BBC Monitoring European
July 05, 2013


Column by Abdulkadir Selvi: “Down WIth Coup, Mursi Resist”.”


What was feared happened in Egypt. The military seized power. There was a coup in Egypt. Egypt, which held pyramids for thousands of years, could not hold democracy for one year. Elected President [Muhammad] Mursi was toppled by a military intervention. However, Mursi is still Egypt`s legitimate president.


As he has not succumbed until now to the coup and put up a resistance, from this date on he has become the “Symbol of democracy” at the same time. Last night, horrific events took place in Egypt. The military staged a coup in Egypt.


However, it was also a historic night in Egypt for democracy. President Mursi threw down the gauntlet saying, “I reject the coup.” He resisted, he did not submit to the coup. As the military announced the head of the Supreme Constitutional Court as president, Mursi, as the elected president said: “I am on duty.” Whatever the outcome, this is an incredible resistance.


Mursi did not even stop at that. He summoned people to resist. It is not all over in Egypt; in reality everything is just beginning again. There is a Mursi resisting, and there is an Ikhwan resisting. They may now look as though they have lost, but what has started is nothing other than a new period for struggle. As an elected president was overthrown, the West performed very poorly in the test.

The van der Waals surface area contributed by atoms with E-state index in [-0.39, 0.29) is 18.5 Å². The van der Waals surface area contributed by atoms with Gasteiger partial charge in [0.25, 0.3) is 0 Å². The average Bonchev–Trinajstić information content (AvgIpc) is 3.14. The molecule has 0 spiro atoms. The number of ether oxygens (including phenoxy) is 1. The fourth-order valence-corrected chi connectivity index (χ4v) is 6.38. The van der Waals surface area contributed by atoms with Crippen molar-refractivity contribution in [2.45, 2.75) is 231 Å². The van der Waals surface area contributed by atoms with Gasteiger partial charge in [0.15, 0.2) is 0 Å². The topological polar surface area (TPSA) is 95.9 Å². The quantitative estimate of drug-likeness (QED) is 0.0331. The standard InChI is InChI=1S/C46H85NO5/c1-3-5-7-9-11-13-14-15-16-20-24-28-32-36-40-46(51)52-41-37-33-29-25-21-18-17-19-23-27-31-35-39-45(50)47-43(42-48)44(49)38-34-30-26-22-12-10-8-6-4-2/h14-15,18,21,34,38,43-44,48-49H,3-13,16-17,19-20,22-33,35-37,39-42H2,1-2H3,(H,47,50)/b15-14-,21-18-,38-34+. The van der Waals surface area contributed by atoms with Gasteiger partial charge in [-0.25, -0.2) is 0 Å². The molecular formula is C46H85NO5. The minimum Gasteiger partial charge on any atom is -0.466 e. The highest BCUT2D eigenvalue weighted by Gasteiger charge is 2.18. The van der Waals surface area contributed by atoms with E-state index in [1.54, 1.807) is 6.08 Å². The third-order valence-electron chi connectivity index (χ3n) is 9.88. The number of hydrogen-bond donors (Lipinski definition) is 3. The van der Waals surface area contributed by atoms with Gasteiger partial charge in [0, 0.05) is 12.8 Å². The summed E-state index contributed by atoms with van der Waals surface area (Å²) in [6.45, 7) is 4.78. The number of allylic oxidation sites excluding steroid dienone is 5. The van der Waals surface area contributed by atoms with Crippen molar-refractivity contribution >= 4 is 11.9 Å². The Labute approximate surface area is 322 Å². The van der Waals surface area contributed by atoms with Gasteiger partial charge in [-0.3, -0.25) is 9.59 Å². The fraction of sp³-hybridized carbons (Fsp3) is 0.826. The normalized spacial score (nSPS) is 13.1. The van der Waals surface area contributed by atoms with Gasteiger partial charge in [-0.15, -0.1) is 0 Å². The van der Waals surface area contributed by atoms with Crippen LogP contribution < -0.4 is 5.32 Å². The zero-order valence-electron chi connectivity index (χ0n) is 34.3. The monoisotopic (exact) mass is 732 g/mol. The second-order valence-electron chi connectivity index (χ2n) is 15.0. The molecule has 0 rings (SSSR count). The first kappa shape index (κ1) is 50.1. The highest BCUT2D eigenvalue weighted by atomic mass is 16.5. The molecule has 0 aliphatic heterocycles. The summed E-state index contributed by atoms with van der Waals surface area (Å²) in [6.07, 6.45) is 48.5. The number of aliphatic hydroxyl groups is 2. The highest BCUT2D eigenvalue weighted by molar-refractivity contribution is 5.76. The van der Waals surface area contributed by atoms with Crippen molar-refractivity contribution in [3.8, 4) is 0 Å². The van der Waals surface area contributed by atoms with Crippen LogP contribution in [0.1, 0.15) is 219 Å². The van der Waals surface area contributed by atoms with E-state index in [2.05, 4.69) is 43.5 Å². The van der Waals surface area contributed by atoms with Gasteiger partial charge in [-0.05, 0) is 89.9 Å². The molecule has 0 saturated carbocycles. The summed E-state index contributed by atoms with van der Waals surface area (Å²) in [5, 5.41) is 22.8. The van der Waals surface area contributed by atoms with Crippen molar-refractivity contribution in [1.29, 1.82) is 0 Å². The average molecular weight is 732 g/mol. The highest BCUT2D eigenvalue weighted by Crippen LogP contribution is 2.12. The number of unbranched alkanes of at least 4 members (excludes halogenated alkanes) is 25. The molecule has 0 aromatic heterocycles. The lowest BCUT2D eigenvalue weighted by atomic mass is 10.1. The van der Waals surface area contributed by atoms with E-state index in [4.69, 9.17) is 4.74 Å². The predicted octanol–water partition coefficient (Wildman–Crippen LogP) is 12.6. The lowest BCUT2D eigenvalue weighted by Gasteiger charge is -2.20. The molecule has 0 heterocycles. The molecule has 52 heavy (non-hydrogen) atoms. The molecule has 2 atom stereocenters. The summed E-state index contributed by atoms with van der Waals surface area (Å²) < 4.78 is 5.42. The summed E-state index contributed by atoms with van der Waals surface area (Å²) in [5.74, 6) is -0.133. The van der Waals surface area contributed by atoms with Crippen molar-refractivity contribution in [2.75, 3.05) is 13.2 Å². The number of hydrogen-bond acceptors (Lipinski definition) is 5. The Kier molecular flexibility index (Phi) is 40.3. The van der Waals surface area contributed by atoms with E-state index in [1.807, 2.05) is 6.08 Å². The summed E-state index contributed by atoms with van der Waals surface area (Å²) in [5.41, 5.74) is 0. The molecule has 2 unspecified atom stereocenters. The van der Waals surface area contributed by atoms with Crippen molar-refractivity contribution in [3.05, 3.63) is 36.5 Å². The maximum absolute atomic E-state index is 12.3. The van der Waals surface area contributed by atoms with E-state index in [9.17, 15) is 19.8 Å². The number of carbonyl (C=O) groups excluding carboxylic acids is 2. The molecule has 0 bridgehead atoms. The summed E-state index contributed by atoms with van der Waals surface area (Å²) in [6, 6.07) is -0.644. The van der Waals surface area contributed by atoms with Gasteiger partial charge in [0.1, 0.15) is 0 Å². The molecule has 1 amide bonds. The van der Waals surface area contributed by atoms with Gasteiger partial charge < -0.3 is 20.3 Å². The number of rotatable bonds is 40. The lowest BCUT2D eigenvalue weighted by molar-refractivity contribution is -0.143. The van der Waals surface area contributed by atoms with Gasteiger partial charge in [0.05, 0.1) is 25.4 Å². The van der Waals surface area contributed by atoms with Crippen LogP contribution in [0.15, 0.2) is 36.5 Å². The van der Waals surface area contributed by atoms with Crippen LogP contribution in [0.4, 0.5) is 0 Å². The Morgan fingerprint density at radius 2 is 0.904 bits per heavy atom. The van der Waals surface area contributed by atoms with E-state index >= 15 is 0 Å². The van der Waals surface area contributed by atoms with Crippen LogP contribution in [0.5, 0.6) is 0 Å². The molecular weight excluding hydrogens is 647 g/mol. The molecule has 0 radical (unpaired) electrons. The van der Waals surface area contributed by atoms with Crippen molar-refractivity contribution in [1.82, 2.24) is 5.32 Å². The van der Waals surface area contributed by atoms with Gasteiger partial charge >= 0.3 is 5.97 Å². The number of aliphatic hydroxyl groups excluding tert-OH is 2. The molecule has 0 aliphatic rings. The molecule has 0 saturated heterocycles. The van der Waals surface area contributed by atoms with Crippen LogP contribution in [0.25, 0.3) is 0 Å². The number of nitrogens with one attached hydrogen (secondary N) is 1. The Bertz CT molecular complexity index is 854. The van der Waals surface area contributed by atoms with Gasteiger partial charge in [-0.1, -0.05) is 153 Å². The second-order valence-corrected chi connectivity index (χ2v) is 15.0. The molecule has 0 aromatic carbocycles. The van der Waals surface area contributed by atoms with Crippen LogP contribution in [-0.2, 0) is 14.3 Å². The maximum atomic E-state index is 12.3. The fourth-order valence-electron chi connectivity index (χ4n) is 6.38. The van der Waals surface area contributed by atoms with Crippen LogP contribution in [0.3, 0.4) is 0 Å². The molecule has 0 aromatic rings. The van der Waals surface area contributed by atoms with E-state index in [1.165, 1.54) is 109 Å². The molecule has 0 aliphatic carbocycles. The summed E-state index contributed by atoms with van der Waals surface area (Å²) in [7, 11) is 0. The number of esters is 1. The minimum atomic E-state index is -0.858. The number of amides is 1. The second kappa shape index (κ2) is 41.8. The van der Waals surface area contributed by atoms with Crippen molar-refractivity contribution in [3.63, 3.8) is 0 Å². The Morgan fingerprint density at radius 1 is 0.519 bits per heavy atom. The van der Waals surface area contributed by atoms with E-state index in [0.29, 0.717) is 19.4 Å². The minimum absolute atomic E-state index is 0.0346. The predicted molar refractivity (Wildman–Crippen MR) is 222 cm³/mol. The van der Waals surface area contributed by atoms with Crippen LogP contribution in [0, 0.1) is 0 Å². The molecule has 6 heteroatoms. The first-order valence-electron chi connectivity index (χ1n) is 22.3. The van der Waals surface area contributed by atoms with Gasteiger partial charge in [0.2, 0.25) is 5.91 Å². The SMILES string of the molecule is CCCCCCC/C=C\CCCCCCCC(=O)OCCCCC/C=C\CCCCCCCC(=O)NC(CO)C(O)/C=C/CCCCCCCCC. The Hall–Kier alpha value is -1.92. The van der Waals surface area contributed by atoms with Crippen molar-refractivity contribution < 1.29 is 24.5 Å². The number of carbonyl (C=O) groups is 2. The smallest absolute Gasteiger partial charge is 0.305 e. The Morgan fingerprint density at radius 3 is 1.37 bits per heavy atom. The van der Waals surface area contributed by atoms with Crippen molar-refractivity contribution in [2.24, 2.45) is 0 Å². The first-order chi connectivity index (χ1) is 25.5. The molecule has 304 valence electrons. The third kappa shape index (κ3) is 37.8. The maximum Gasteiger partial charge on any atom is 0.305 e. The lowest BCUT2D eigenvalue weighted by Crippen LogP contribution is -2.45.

The United States once again stood by the military and dictators, not by those who are elected. Instead of supporting the elected president and keeping democracy on its feet in Egypt, it winked at the leaders of the coup. The announcements of the head of the military administration [Egyptian Chief of the General Staff Abdul Fatah] al-Sisi point at the coup process having started very soon after the Muslim Brotherhood`s election victory and Mursi`s coming to power. In a country like ours, highly experienced in coups, we know all about the process of coups. Kenan Evren had said on the morning of 12 September [1980, Turkish coup] that they had seized power in order to stop the bloodshed among brothers. However, he shed the blood of brothers until he seized power.


In Egypt, which has always been ruled by dictators, from Nasser to Anwar al-Sadat, and from there to Hosni Mubarak, there had been strong pillars in the form of the military, judiciary, and the bureaucracy. Sheik Camiul Ezher, on the other hand, gave the fatwa for the tutelage system that was in place since the “sterilization” process experienced from the Mubarak period until now. As the military seized control in Egypt, this coalition was at work again. The “road map” it announced as it seized power reveals this cooperation very clearly.